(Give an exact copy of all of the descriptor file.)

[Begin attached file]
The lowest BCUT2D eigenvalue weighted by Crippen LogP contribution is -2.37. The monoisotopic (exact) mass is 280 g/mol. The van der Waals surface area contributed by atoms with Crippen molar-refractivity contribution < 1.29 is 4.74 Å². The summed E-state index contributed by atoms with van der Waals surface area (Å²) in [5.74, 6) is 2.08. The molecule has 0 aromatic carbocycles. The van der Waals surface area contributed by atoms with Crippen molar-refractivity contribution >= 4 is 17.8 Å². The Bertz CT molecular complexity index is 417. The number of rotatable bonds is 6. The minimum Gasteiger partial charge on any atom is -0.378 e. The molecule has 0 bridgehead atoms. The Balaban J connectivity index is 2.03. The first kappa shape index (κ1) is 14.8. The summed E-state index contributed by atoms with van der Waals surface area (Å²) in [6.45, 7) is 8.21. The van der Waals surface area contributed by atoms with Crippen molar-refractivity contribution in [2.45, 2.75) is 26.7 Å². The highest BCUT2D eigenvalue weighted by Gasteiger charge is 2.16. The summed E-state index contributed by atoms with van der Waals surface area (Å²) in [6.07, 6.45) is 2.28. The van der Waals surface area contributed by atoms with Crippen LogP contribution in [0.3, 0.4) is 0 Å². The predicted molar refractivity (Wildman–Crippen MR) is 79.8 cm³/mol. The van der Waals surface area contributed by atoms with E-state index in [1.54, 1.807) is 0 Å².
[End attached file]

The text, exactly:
The lowest BCUT2D eigenvalue weighted by Crippen LogP contribution is -2.37. The monoisotopic (exact) mass is 280 g/mol. The van der Waals surface area contributed by atoms with Crippen molar-refractivity contribution < 1.29 is 4.74 Å². The summed E-state index contributed by atoms with van der Waals surface area (Å²) in [5.74, 6) is 2.08. The molecule has 0 aromatic carbocycles. The van der Waals surface area contributed by atoms with Crippen molar-refractivity contribution >= 4 is 17.8 Å². The Bertz CT molecular complexity index is 417. The number of rotatable bonds is 6. The minimum Gasteiger partial charge on any atom is -0.378 e. The molecule has 0 bridgehead atoms. The Balaban J connectivity index is 2.03. The first kappa shape index (κ1) is 14.8. The summed E-state index contributed by atoms with van der Waals surface area (Å²) in [6.45, 7) is 8.21. The van der Waals surface area contributed by atoms with Crippen molar-refractivity contribution in [2.45, 2.75) is 26.7 Å². The highest BCUT2D eigenvalue weighted by Gasteiger charge is 2.16. The summed E-state index contributed by atoms with van der Waals surface area (Å²) in [6.07, 6.45) is 2.28. The van der Waals surface area contributed by atoms with Crippen LogP contribution in [0.3, 0.4) is 0 Å². The predicted molar refractivity (Wildman–Crippen MR) is 79.8 cm³/mol. The van der Waals surface area contributed by atoms with E-state index in [1.54, 1.807) is 0 Å².